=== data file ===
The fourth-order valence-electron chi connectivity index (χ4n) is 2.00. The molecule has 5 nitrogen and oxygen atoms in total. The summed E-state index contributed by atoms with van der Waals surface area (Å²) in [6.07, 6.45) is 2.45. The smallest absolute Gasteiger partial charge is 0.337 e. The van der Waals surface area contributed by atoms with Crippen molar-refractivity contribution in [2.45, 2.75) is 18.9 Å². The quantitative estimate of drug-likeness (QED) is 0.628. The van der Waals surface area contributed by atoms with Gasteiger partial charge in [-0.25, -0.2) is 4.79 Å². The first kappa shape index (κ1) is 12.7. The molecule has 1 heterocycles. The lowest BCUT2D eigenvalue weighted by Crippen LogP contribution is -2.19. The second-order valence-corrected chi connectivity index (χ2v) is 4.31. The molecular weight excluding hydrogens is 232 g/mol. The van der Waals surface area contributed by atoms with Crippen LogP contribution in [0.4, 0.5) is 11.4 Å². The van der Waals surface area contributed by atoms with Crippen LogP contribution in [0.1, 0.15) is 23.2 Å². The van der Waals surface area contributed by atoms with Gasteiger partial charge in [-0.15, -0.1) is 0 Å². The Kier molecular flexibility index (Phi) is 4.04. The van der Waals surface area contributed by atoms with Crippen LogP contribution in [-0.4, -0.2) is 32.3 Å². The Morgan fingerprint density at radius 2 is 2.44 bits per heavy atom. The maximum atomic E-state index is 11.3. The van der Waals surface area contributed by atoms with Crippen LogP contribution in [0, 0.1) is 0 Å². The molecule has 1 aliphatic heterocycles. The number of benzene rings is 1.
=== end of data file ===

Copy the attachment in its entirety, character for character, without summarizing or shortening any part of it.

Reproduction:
The fourth-order valence-electron chi connectivity index (χ4n) is 2.00. The molecule has 5 nitrogen and oxygen atoms in total. The summed E-state index contributed by atoms with van der Waals surface area (Å²) in [6.07, 6.45) is 2.45. The smallest absolute Gasteiger partial charge is 0.337 e. The van der Waals surface area contributed by atoms with Crippen molar-refractivity contribution in [2.45, 2.75) is 18.9 Å². The quantitative estimate of drug-likeness (QED) is 0.628. The van der Waals surface area contributed by atoms with Gasteiger partial charge in [-0.25, -0.2) is 4.79 Å². The first kappa shape index (κ1) is 12.7. The molecule has 1 heterocycles. The lowest BCUT2D eigenvalue weighted by Crippen LogP contribution is -2.19. The second-order valence-corrected chi connectivity index (χ2v) is 4.31. The molecular weight excluding hydrogens is 232 g/mol. The van der Waals surface area contributed by atoms with Crippen LogP contribution in [0.4, 0.5) is 11.4 Å². The van der Waals surface area contributed by atoms with Crippen LogP contribution in [0.1, 0.15) is 23.2 Å². The van der Waals surface area contributed by atoms with Gasteiger partial charge in [-0.15, -0.1) is 0 Å². The Kier molecular flexibility index (Phi) is 4.04. The van der Waals surface area contributed by atoms with Crippen LogP contribution in [-0.4, -0.2) is 32.3 Å². The Morgan fingerprint density at radius 2 is 2.44 bits per heavy atom. The maximum atomic E-state index is 11.3. The van der Waals surface area contributed by atoms with Crippen LogP contribution in [0, 0.1) is 0 Å². The molecule has 1 aliphatic heterocycles. The number of benzene rings is 1.